Most people interested in seeing Elf the Musical are probably intimately familiar with the 2003 film, Elf, starring Will Ferrell that has become a staple of many holiday celebrations. Originally adapted to the stage in 2010, the story follows a 30-year-old elf named Buddy who discovers he’s actually a human and travels to NYC to meet his real dad.

I’m explaining this to people, like myself, who didn’t grow up watching this movie every single year. The rest of you are only here to see if the translation is gonna ruin your childhoods, and if you should drop the coin to take the kids to the Dock Street Theatre this holiday season.

The movie makes a fairly precise translation to the stage, barring a few things that would prove technically difficult to pull off in front of live audiences. This is the very definition of playing it safe. Even the songs are as middling as possible to be light and consequence-free without throwing off the story beats most audience members will remember.

At a certain point I started to wonder if they weren’t just all different lyrics to the same arrangements, because a lot of the numbers start to sound identical as the proceedings roll on. “Sparklejollytwinklejingley” is probably the best song (and a very fun ensemble number choreographed by Cara Dolan) of the bunch. “A Christmas Song” is the only most likely to end up stuck in your head because it just keeps coming back.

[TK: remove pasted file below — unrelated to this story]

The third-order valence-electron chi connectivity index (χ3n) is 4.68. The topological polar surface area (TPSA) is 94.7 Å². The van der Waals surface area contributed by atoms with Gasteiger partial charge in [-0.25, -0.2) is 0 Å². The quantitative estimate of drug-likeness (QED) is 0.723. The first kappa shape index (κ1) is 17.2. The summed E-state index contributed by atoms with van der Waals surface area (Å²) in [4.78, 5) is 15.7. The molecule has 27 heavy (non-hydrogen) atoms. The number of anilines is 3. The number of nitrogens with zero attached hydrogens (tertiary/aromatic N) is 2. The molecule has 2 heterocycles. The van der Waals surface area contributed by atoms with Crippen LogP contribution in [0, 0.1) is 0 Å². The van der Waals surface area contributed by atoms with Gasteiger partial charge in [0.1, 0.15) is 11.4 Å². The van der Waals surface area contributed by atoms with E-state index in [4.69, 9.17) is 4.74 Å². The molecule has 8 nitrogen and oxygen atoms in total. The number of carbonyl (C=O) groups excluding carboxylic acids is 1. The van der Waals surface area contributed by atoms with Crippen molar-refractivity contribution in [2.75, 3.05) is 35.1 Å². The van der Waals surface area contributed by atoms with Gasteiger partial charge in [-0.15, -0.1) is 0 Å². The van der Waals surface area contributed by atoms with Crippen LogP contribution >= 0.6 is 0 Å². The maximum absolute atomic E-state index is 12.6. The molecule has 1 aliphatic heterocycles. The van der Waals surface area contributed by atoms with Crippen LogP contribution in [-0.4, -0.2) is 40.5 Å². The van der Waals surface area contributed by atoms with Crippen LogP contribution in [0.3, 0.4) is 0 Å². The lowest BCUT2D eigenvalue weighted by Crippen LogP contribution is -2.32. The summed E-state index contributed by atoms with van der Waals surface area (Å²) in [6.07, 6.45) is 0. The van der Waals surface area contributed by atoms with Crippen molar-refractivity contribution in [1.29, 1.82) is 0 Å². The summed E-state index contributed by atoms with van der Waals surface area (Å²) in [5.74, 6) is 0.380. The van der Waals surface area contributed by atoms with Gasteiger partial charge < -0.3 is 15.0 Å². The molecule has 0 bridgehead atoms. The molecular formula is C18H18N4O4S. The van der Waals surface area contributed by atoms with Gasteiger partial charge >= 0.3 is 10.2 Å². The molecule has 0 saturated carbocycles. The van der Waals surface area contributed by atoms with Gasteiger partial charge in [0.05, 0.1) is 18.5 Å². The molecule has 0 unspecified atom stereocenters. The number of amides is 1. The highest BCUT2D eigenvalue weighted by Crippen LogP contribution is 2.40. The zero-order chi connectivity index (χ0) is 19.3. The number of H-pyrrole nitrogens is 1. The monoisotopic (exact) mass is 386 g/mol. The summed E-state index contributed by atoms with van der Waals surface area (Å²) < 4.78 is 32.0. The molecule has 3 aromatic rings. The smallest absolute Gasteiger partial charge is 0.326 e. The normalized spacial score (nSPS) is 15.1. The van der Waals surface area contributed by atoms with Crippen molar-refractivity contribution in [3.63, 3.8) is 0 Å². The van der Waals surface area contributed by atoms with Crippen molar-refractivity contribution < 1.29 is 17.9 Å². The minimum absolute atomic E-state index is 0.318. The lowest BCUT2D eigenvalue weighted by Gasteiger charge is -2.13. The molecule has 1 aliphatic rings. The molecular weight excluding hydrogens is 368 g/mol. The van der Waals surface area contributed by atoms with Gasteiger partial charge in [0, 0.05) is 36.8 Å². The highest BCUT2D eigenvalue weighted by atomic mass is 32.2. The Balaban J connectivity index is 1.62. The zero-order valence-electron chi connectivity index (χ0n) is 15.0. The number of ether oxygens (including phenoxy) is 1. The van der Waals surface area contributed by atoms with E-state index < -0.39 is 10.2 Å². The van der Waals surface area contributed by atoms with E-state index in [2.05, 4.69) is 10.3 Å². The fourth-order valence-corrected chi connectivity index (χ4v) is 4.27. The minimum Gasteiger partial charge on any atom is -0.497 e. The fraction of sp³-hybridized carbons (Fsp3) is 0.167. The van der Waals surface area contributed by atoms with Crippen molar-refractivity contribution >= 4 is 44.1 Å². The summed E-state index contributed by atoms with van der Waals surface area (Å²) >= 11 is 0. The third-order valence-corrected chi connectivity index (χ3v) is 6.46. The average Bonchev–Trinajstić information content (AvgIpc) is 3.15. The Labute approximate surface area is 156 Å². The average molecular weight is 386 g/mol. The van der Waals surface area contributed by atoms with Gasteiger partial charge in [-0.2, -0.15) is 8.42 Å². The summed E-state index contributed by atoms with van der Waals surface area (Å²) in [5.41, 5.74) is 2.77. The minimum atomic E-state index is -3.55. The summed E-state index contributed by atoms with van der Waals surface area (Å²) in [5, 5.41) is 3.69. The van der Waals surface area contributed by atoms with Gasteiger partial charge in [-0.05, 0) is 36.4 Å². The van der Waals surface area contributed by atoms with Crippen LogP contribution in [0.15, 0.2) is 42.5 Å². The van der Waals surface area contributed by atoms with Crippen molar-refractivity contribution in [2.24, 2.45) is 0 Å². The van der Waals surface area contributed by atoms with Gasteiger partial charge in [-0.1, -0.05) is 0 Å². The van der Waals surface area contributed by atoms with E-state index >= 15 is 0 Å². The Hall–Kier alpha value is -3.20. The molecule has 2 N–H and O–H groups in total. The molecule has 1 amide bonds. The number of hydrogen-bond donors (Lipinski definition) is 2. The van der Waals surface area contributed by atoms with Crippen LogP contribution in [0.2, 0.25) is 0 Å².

Cody Rutledge, tasked with the unenviable job of playing the cinema and holiday icon Buddy the Elf, is not Will Ferrell. That’s not a criticism; Rutledge is making the character his own and it serves the world of this musical far better than an impression ever would have. His is a far more elf-ish Buddy than even Ferrell provided, allowing this childlike fairy to slide effortlessly into the song and dance of the musical world.

He’s got an impressive voice and a seemingly endless well of manic energy that makes him the most watchable thing onstage at all times. If you give him a chance and accept that he’s not trying to “do Will Ferrell,” as I worry some audiences might, he’s very good in the role.

The only person who manages to draw attention away from Rutledge and command, nay steal, scenes is Colin Waters as the Macy’s manager who accidentally employs the hapless Buddy. Waters is a powerhouse character actor who leaves it all out there on the stage. And boy can he move! Waters may end up being your MVP.

Set design by Kimberly Powers is festive and colorful. So are the costumes by Eric Hall. The biggest special effect is Santa’s sleigh (are spoilers even a thing for a show based on a 16-year-old movie?), which cruises around the stage in the second act. For a show built on the concept of the literal magic of Christmas, I wanted some stage magic a little grander. Something that may have sent me and the kids home with a “Wow” moment or a lasting memory.

Ultimately, this isn’t a show full of many of those. You’ll be bringing your own lasting memories with you based on your connection with the source material. Everyone else is in for a musical, no more no less.

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